Russ was “an artist’s artist”; he was never the comics equivalent of a superstar, but the pros respected him and cited him as an influence and inspiration. He perfectly balanced photographic realism with terrific design sense and solid storytelling. He knew how to put together a page. What a lot of his admirers overlooked was that he could be funny and draw funny. His western parodies for National Lampoon were fantastic, and way back in the ’50s, he drew for MAD. Here’s the first page of “Plastic Sam. You can see the rest at Jeff Overturf’s blog.
In his later years, Russ was unable to drive, and he lived alone. Every week, volunteers from the Hero Initiative came out to his apartment, drove him to the grocery store, and then took him to lunch at one or another of his favorite restaurants, where they got to spend time listening to his incredible stories over food and drink. I regret that I was only able to do that on one occasion due to other demands on my time.
A few years back, I was at San Diego Comic Con and ran into Tom Kenny, the voice of Spongebob Squarepants; I’ve met Tom a few times, and I know him just well enough to no longer be completely surprised when he recognizes and remembers me. Tom’s a great guy and a huge fan of comics. Tom’s waiting for an elevator at the hotel while we chat, so I decide to jump in and ride up with him. When we get in the elevator, there’s Russ, sitting in a wheelchair, a concession to the rigors of conventions. Tom freaks out quietly behind him, excitedly pointing and mouthing to me, “that’s Russ Heath!” I can’t resist. I say “wanna meet him?” Then I turn to Russ and speak up because I know his hearing aid battery is probably low. I get his attention, introduce Tom, hands are shaken, and the moment ends when the elevator doors open at Russ’ floor. His assistant wheels him out. Tom tells me “he has absolutely no idea who I am.” He was still giddy from the encounter anyway. It remains one of my more fun memories of Comic-Con.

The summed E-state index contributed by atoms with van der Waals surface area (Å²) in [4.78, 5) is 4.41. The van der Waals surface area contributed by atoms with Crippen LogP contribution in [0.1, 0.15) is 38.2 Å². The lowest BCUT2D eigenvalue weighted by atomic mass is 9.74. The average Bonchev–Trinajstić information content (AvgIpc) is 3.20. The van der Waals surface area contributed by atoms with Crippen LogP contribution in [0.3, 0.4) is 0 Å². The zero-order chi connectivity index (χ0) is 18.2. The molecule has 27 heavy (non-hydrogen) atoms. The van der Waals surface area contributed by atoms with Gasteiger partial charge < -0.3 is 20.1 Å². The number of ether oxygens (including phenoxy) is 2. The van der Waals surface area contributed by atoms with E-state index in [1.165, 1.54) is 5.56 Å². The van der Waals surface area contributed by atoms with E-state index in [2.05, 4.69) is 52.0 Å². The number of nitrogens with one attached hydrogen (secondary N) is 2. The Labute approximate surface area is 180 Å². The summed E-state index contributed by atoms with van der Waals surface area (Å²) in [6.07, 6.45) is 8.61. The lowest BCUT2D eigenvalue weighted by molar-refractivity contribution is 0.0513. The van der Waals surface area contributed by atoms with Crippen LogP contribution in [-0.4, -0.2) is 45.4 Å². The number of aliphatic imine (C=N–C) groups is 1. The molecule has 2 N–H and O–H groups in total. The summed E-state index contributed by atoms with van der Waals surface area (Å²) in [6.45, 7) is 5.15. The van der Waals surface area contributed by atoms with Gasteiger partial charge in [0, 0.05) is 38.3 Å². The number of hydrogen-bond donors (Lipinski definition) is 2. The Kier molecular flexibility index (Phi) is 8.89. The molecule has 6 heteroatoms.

Another great Comic-Con memory was when Russ was inducted into the Will Eisner Comic Book Hall of Fame in 2009. The other inductees that year were Harold Gray, Graham Ingels, Matt Baker, Reed Crandall, and Jerry Iger, all of whom were deceased. Russ, being Russ, stepped up to the microphone and said “I’m glad I’m alive to receive this.” Most people assumed he was commenting on the fact that all the others were posthumous awards, but really he was commenting on how long the award show was; he had expected to die while waiting to get to his award. Like I said, he was a funny guy.
Russ moved out of his apartment and into an assisted living center in May of this year; he was settling in, and some artist friends had bought him some new art supplies, so he was back to work on commissions.
Last year, I had the idea to print Russ’ original panels as fine art so that everyone could see how much better his work was. My friend Steve Wyatt arranged for a comics dealer to lend me All-American Men at War #89 for a day. I scanned the relevant pages at 1200 dpi, cleaned up one of Russ’ more iconic images, and digitally printed it on canvas at about 30″ x 60″, considerably smaller than Lichtenstein’s but far larger than the 1-1/2″ x 3″ panel from the comic. My plan was to have Russ sign it and then auction it off and give him the money. I never got down to see him, so it remains unsigned. I’m not sure what I’ll do with it, but in the meantime, as a final tribute to Russ, I’m posting the image here so you can see what ought to be gracing the wall of the Yale Gallery.
Happy trails, Russ. I’ll miss you and I’ll hoist a glass in your memory.